Ever since the firing of Chip Kelly, heck, ever since some rough goings on to start the 2015 season, such words as “hiring Chip Kelly … mmm, that was a big mistake by the Eagles” have grown from quiet, almost excuse-me suggestions to confident, authoritative statements to beat-the-chest proclamations.
Oh, without question, the team was incredibly dumb to employ such a boob of a human being, they demand.
His offense wasn’t so hot, either, they debate.
Ummm, not for nothing, but give the clear thinkers among us a break, especially those who weren’t slobbering at the idea of bringing him to town in the first place and then genuflecting at his altar the first two years of his reign here.
Seriously, the loudest and biggest bitchers about the guy, not to mention those leading the cheers over his departure, are the ones who clamored the most for him to be head coach of Philly’s NFL franchise. Fans, media, players, former players, other assorted “experts,” they weren’t shy about their affinity for Kelly’s reputed “genius” … even though very few actually took the time to investigate the legitimacy of it.
Falling for that BS, from all the aforementioned to those in the Eagles’ front office who suffered the same man-crushing trait, yeah, it’s true, that was a mistake.
But, hiring him, hiring the guy they desperately wanted, the guy they had deemed the “best candidate by far” at the time, how can you fault the Birds for that?
Diving in some slimy, murky waters to get the deal done notwithstanding, the conviction it took to go after Kelly, who was every team’s top choice, not just the Eagles’ at that point, and eventually get him was a coup. There was no mistake about it.
His eventual fade to black from the city’s favor, inevitable or not, is immaterial.
The Eagles’ braintrust made a call on whom it wanted, and made the move. No hiccup. No hesitation. Not on their end at least.
No mistake. Period.
Frankly, we don’t even know if things ultimately wouldn’t have worked out with Kelly at the Eagles’ helm. Going 26-22 before getting canned prior to this season’s finale hardly qualifies as abject failure. Oh, that 7-12 run after his 19-9 start was not a good sign, but that doesn’t even seem to rank among the main reasons as to why he was let go, with owner Jeffrey Lurie more PO’d that Kelly putting football ahead of the Christmas party.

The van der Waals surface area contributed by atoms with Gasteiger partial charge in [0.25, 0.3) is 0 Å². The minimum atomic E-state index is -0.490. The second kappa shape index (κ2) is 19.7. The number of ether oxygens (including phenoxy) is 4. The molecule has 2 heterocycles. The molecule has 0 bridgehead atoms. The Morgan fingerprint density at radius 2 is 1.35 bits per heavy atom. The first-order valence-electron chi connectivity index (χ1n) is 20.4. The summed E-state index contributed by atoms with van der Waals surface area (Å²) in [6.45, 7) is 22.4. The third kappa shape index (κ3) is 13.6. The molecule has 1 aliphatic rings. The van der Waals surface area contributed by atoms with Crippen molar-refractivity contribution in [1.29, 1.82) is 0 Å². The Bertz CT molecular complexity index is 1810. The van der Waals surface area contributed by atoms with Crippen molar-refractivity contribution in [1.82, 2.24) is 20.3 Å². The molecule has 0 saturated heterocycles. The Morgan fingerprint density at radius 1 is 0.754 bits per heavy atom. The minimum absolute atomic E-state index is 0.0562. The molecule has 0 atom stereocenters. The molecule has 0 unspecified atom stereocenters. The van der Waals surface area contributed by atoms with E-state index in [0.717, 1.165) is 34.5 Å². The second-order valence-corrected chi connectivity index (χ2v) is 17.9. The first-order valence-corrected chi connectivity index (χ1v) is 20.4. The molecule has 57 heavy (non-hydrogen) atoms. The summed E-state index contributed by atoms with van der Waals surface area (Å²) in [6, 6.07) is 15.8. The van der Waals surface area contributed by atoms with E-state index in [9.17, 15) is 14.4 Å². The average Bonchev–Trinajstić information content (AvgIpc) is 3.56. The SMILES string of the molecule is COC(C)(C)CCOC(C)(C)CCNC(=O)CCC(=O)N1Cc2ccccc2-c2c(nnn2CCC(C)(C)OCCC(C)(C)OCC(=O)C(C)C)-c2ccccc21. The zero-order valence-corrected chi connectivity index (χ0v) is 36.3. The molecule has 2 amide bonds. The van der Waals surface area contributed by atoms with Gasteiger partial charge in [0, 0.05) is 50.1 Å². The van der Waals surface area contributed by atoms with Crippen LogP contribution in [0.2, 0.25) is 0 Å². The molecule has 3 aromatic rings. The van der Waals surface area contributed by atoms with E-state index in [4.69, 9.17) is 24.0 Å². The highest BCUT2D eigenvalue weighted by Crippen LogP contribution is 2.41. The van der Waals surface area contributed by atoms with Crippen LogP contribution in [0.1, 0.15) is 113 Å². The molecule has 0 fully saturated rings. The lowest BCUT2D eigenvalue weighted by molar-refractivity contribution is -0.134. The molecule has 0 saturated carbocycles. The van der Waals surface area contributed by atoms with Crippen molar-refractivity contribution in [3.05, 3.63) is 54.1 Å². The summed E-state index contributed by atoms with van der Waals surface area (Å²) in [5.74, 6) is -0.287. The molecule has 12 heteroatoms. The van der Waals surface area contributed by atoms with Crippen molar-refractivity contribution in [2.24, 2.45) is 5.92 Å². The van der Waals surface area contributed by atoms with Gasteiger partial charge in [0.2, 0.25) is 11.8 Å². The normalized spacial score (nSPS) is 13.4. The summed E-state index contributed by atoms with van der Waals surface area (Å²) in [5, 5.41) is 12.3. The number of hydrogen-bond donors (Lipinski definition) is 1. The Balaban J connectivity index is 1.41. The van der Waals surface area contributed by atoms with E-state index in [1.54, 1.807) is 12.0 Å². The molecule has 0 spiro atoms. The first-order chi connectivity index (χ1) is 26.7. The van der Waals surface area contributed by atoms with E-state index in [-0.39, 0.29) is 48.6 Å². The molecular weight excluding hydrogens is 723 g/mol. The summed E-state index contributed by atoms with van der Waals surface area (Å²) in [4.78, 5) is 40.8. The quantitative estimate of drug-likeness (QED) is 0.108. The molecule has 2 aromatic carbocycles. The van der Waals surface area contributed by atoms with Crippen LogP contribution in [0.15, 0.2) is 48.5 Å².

Uh, really? Think it would be a mistake for a coach, any coach, to do otherwise.
Really, if anything, it may prove to be a mistake that the club gave up on him so quickly.
Personally, glad he’s gone because never had a smidge of like for him or his coaching. Not here, and not really at Oregon, either, where the hype surrounding Kelly submerged the reality of what an incredible, no-lose situation he had been placed in there.
But no way will the Eagles be getting a “mistake” label from me for hiring him. They wanted him. They got him. That’s not a mistake.
Of course, neither is the price they may pay for doing so now. It’s just reality.
Like Sean McDermott. Like his background. Like his story. Like the fact he was a good interview for a sports writer. Like the reality that he was a quality player at a quality FCS football program who followed his dream to become a coach in the NFL, put in the time and made it happen.
That he has a strong connection to the Philly area, being born and raised there, gone to high school there, even coached with the pro team there, does nothing to hinder the appreciation, either.
But, really, truly, not really convinced he is the best candidate to be the Eagles’ next head coach.
So, not exactly upset with the Jeffrey Lurie-Howie Roseman-Tom Donahoe search committee for, up to now, omitting the former La Salle High standout from their seemingly come-one, come-all candidate pool.
If McDermott was a slam dunk here, it would be so easy. Everyone would be on board. Even the Eagles.
The kid is likable and local, well-spoken and experienced. He struggled when placed in a difficult situation here when legendary defensive coordinator Jim Johnson passed, but, safe to say, he has rebounded incredibly so as DC in Carolina, where his units not only consistently rank among the NFL’s best, but they entertain and sometimes dominate in a way that rivals, or even surpasses, Seattle’s defense in its recent heyday.
Thing is, he carries a stigma with working under Ron Rivera. Formerly a DC himself, and considered one of the very best, Rivera casts a large shadow over his protégé. Warranted or not, it is there and it does have people, including McDermott supporters such as myself, wondering just how much of the Panthers’ defense on that side of the ball is due to their current DC or their head coach.
Oddly cerebral as a coach considering his violent nature was so enamored by the likes of former William & Mary secondary mate Darren Sharper that the future six-time All-Pro and current prisoner of the Louisiana jail system tabbed him as “Mac Daddy,” McDermott isn’t the kind of a feisty, fiery and, frankly, egotistical leader that plays in this town.
So, yeah, he’d be my favorite choice here, but it makes sense if he isn’t for those making the call on who is the choice here.